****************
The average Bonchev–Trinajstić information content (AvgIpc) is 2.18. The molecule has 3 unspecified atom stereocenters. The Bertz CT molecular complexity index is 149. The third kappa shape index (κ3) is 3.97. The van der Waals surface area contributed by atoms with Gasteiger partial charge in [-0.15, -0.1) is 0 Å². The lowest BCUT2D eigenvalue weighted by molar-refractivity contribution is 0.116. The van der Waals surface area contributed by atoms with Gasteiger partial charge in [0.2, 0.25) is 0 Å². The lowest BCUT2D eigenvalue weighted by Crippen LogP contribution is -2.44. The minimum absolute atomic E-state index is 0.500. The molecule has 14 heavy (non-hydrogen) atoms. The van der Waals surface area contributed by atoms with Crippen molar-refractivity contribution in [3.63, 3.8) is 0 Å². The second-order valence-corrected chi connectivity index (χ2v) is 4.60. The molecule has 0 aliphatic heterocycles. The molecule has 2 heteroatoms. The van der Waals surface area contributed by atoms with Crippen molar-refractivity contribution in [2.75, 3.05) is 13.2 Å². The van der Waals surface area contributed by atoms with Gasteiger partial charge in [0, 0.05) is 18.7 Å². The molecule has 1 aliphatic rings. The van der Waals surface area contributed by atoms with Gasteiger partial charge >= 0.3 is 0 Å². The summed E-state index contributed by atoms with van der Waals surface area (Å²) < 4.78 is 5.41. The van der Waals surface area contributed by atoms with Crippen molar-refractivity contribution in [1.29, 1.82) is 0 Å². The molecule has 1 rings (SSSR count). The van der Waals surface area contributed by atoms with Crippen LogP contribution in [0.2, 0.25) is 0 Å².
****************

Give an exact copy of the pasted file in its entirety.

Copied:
The average Bonchev–Trinajstić information content (AvgIpc) is 2.18. The molecule has 3 unspecified atom stereocenters. The Bertz CT molecular complexity index is 149. The third kappa shape index (κ3) is 3.97. The van der Waals surface area contributed by atoms with Gasteiger partial charge in [-0.15, -0.1) is 0 Å². The lowest BCUT2D eigenvalue weighted by molar-refractivity contribution is 0.116. The van der Waals surface area contributed by atoms with Gasteiger partial charge in [0.2, 0.25) is 0 Å². The lowest BCUT2D eigenvalue weighted by Crippen LogP contribution is -2.44. The minimum absolute atomic E-state index is 0.500. The molecule has 14 heavy (non-hydrogen) atoms. The van der Waals surface area contributed by atoms with Crippen molar-refractivity contribution in [3.63, 3.8) is 0 Å². The second-order valence-corrected chi connectivity index (χ2v) is 4.60. The molecule has 0 aliphatic heterocycles. The molecule has 2 heteroatoms. The van der Waals surface area contributed by atoms with Crippen molar-refractivity contribution in [2.75, 3.05) is 13.2 Å². The van der Waals surface area contributed by atoms with Gasteiger partial charge in [0, 0.05) is 18.7 Å². The molecule has 1 aliphatic rings. The van der Waals surface area contributed by atoms with Gasteiger partial charge >= 0.3 is 0 Å². The summed E-state index contributed by atoms with van der Waals surface area (Å²) < 4.78 is 5.41. The van der Waals surface area contributed by atoms with Crippen molar-refractivity contribution in [1.29, 1.82) is 0 Å². The molecule has 1 rings (SSSR count). The van der Waals surface area contributed by atoms with Crippen LogP contribution in [0.2, 0.25) is 0 Å².